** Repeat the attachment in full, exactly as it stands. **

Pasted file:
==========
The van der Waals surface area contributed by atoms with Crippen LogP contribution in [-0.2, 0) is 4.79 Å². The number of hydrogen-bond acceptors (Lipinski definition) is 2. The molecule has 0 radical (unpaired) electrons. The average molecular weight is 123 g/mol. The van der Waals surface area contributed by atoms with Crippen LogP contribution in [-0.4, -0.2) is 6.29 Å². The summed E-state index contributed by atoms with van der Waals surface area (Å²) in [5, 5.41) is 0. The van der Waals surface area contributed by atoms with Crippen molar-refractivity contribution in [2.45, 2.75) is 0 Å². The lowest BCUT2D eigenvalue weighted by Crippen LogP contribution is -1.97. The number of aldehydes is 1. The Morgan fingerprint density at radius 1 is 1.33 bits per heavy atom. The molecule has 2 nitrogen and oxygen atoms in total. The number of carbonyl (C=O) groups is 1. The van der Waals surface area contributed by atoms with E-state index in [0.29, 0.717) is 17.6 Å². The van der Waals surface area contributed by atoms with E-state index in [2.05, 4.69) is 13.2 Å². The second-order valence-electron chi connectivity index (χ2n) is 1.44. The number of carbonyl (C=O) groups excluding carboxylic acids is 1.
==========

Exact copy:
The van der Waals surface area contributed by atoms with Crippen LogP contribution in [-0.2, 0) is 4.79 Å². The number of hydrogen-bond acceptors (Lipinski definition) is 2. The molecule has 0 radical (unpaired) electrons. The average molecular weight is 123 g/mol. The van der Waals surface area contributed by atoms with Crippen LogP contribution in [-0.4, -0.2) is 6.29 Å². The summed E-state index contributed by atoms with van der Waals surface area (Å²) in [5, 5.41) is 0. The van der Waals surface area contributed by atoms with Crippen molar-refractivity contribution in [2.45, 2.75) is 0 Å². The lowest BCUT2D eigenvalue weighted by Crippen LogP contribution is -1.97. The number of aldehydes is 1. The Morgan fingerprint density at radius 1 is 1.33 bits per heavy atom. The molecule has 2 nitrogen and oxygen atoms in total. The number of carbonyl (C=O) groups is 1. The van der Waals surface area contributed by atoms with E-state index in [0.29, 0.717) is 17.6 Å². The van der Waals surface area contributed by atoms with E-state index in [2.05, 4.69) is 13.2 Å². The second-order valence-electron chi connectivity index (χ2n) is 1.44. The number of carbonyl (C=O) groups excluding carboxylic acids is 1.